After the initial shock of seeing all the ply-wood parts, I looked the plans over to get a feel for the construction. Most of my models are scratch built from my own plans, so building from a kit was a pleasure. I recommend that MEN's step-by-step instructions be followed closely; they're carefully worked out to insure that everything goes together properly. The tail surfaces are mostly balsa, of typical built-up construction. The wings have two spars; these spars are built-up box type, made from 1/8 inch plywood with internal balsa spacers, and are easily assembled. Hardwood spacers are used in the spars where the wing mounting bolts will be; the hardwood is drilled through or drilled and tapped as called for.
Die-cut plywood ribs slide over the two box spars and are positioned over the full size plans. Wing jigs are furnished to hold the spars and leading edge as the ribs are glued in place. Leading edge and trailing edge planking is balsa. The ailerons on the lower wing are cut loose from the wing structure after it is assembled. Plywood dihedral joiners are used and the wing tips are plywood. Balsa center section planking finishes up the wings. I made a cutout in the upper wing, center section's trailing edge for a realistic touch.
The fuselage construction must be done following the sequence in the instructions so the parts will go together. The nose section sub-assembly was a bit like a jigsaw puzzle, with the die-cut plywood parts having tabs and slots to interlock in place. Between the plans and the instruction booklet, the parts are identified and they do fit together exactly as they are supposed to. Having had some experience working on aircraft kit design, I admire the effort which has gone into this kit - there are many, many die cut parts, all correctly engineered. My fuselage turned out straight and true; quite light with plenty of strength..."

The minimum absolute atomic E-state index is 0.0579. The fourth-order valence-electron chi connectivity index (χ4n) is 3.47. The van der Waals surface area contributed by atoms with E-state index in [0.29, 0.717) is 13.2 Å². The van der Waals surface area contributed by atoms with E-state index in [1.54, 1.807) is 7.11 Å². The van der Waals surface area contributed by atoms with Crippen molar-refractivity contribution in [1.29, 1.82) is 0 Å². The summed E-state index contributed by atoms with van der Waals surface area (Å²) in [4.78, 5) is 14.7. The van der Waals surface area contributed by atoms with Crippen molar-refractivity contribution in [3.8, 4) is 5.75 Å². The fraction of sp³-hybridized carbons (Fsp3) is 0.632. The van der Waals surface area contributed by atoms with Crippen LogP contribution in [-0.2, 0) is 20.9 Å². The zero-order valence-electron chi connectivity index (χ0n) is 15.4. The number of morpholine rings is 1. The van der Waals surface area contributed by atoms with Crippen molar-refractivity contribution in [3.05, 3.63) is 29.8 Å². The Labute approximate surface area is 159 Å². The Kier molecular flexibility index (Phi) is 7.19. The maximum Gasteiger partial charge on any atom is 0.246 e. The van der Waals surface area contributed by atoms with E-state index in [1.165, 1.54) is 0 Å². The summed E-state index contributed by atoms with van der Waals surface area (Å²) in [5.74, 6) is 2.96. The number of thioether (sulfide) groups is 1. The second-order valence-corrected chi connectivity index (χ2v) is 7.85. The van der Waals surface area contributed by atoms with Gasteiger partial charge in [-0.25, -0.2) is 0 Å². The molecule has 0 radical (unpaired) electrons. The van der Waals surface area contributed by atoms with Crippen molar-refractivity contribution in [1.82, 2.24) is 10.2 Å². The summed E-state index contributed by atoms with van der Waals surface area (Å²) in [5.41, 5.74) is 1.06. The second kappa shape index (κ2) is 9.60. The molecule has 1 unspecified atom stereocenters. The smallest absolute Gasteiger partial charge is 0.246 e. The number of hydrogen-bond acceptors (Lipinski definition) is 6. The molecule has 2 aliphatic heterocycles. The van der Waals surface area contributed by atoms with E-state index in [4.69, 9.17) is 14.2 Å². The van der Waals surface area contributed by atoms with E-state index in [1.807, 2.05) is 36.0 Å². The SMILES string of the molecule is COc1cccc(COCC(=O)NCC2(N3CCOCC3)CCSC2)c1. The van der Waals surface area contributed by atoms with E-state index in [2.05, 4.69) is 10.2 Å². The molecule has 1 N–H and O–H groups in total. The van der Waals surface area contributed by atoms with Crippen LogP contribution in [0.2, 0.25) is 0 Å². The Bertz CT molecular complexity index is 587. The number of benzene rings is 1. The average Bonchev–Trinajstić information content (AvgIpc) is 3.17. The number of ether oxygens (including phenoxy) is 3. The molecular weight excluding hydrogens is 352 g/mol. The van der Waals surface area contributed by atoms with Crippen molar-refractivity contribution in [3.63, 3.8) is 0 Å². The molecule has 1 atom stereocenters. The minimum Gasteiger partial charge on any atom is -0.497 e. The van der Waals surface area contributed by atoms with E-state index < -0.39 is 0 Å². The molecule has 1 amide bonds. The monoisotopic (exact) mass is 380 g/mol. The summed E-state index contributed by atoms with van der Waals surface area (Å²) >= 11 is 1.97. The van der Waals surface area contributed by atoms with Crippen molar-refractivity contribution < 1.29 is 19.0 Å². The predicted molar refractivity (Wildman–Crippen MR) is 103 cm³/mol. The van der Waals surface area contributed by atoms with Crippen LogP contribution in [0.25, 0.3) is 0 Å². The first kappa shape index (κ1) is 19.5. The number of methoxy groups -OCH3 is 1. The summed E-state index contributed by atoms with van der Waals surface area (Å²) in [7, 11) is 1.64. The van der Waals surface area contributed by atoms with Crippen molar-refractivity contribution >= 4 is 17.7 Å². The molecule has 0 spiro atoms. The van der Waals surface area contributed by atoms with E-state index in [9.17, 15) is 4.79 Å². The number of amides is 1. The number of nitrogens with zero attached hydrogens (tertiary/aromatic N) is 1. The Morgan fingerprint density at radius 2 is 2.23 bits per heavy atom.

Supplementary file notes
Did we get something wrong with these details about this plan (especially the datafile)?
That happens sometimes. You can help us fix it.
Add a correction
Do you have a photo you'd like to submit for this page? Then email email@example.com
User commentsThank you for all these plans. I made the the Big John from these. The Big John has been made smaller to 1,4m and is electrified. Great flyer. Here are some pictures [more pics 005, 006]. Thank you again for all your good work!
RalfMuskens_Netherlands - 29/03/2018
Add a comment
* Credit field
The Credit field in the Outerzone database is designed to recognise and credit the hard work done in scanning and digitally cleaning these vintage and old timer model aircraft plans to get them into a usable format. Currently, it is also used to credit people simply for uploading the plan to a forum on the internet. Which is not quite the same thing. This will change soon. Probably.
This model plan (like all plans on Outerzone) is supposedly scaled correctly and supposedly will print out nicely at the right size. But that doesn't always happen. If you are about to start building a model plane using this free plan, you are strongly advised to check the scaling very, very carefully before cutting any balsa wood.
© Outerzone, 2011-2021.
All content is free to download for personal use.
For non-personal use and/or publication: plans, photos, excerpts, links etc may be used, provided that full and clear credit is given to Outerzone with appropriate and specific direction to the original content i.e. a direct hyperlink back to the Outerzone source page.
Unauthorized use and/or duplication of this material without express and written permission from this site's owner is strictly prohibited. If we discover that content is being stolen, we will consider filing a formal DMCA notice.